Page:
In the present study, we found that miR-206 was dramatically down-regulated in lung cancer tissues compared with matched normal lung tissues, and it inhibited the tumorigenic potential of lung cancer cells by down-regulating oncogenic targets, such as MET and Bcl2. To our knowledge, this is the first report that reveals detail mechanism between loss of miR-206 and tumorigenic potential of lung cancer cells. This contention is based upon the following observations. First, miR-206 expression was significantly reduced in primary lung cancer. Second, miR-206 can directly regulate mRNA expression by targeting the 3′-UTR of MET and BCL2, and inhibit protein expression of cyclin D1 and gene expression of cyclin D1, cyclin D2 and matrix metalloproteinase 9 (MMP-9), while increased p57 gene expression in lung cancer cell (A549). Third, miR-206 can also suppress tumor growth in vivo. Finally, ectopic expression of miR-206 in the lung cancer cell line (A549) significantly reduced cell growth, migration, invasion and colony formation, and promoted cell apoptosis, whereas depletion of miR-206 remarkably promoted lung cancer cell (A549) growth, migration, invasion and colony formation, and inhibited cell apoptosis.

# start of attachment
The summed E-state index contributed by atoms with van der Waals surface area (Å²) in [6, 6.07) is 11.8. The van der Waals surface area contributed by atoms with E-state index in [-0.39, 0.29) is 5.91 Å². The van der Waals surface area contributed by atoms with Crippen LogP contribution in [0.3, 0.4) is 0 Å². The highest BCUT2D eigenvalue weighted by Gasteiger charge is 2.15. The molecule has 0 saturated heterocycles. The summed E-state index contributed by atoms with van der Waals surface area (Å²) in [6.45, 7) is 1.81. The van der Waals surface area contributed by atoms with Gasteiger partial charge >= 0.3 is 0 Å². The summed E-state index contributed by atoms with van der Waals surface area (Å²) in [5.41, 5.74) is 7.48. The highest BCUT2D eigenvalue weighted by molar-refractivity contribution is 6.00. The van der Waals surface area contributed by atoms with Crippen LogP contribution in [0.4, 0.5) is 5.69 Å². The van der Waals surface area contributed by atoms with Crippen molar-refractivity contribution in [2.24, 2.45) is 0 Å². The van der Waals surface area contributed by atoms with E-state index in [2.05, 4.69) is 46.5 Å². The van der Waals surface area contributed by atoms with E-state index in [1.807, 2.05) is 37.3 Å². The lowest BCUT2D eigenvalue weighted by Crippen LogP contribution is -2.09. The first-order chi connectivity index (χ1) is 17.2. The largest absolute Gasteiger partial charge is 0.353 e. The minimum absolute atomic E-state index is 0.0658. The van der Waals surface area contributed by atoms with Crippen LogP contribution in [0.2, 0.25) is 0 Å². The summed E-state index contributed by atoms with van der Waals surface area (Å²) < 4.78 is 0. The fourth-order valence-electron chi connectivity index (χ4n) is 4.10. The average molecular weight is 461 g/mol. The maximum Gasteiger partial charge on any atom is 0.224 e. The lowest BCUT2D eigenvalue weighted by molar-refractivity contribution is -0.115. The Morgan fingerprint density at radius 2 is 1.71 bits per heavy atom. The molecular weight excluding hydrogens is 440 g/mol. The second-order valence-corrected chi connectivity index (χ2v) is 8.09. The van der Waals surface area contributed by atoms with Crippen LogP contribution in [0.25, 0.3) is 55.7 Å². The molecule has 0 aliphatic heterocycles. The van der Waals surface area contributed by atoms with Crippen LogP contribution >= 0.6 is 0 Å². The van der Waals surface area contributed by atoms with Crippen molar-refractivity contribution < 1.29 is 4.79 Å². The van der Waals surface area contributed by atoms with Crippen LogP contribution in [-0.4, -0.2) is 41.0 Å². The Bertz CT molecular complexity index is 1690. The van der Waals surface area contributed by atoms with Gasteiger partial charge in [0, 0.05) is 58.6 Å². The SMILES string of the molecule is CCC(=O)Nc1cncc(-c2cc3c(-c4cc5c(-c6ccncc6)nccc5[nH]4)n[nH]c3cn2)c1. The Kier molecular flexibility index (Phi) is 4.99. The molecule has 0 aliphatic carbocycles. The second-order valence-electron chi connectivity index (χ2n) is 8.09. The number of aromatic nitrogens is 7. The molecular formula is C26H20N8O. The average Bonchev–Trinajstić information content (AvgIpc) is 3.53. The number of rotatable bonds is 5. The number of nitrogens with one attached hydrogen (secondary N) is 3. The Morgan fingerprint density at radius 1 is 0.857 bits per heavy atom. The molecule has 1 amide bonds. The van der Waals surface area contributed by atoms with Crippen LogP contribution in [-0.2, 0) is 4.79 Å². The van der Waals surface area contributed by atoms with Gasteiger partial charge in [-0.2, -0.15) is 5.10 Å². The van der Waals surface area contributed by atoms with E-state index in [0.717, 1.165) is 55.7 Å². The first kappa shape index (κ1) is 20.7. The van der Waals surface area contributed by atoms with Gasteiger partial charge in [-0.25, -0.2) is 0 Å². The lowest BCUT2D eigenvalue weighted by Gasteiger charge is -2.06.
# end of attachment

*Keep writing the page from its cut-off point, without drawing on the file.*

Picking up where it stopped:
Some miRNAs also function as oncogenes or tumor suppressors, just as protein-coding genes [33]. The increased tumorigenesis is associated with global reduction of miRNA [34]. In fact, interactions between mRNA and miRNA are tightly regulated, and even a small change of these interactions may cause severe consequences to cell physiology [35]. Accordingly, alterations in the expression of target genes could lead to disease states. MET proto-oncogene is located on chromosome 7q21–31 and encodes the receptor tyrosine kinase MET. In several tumors, MET signaling pathway is aberrantly activated and represents one of the most important mechanisms of progression and invasiveness [36, 37]. Furthermore, aberrant MET signaling activation has been identified as a prognostic factor of poor outcome in different solid tumors and also in lung cancers [26, 3840]. BCL2, encoding the pro-survival protein Bcl2, is aberrantly activated in many tumors. In hematologic malignancies, BCL2 impairs cell apoptosis by overexpression of the pro-survival protein Bcl2 [41]. Because abnormally high levels of BCL2 sustain these tumors, there has been much interest in targeting BCL2 as a novel approach to treat lung cancer. Silence of MET and BCL2 expression inhibits lung cancer cell (A549 and SK-MES-1) growth, migration, invasion and apoptosis (Fig. 3A-3G). Our study showed that exogenous miR-206 could down-regulate the expression of c-Met and Bcl2 protein and mRNA in lung cancer cells. Moreover, the luciferase assay using a reporter containing the wild type miR-206 binding sequence at the 3′-UTR of c-Met and Bcl2 mRNA indicated that the luciferase activity could be significantly reduced or increased by over-expression or down-regulation of miR-206, which was in accordance with Yan's investigation that miR-206 targeted MET in Rhabdomyosarcoma. Furthermore, the c-Met and Bcl2 mRNA and protein were over-expressed in lung cancer tissues compared with normal tissues. Collectively, we discovered miR-206 targets 3′-UTR of c-Met and Bcl2 mRNA, and inhibits the expression of c-Met and Bcl2 in lung cancer cell lines (A549 and SK-MES-1).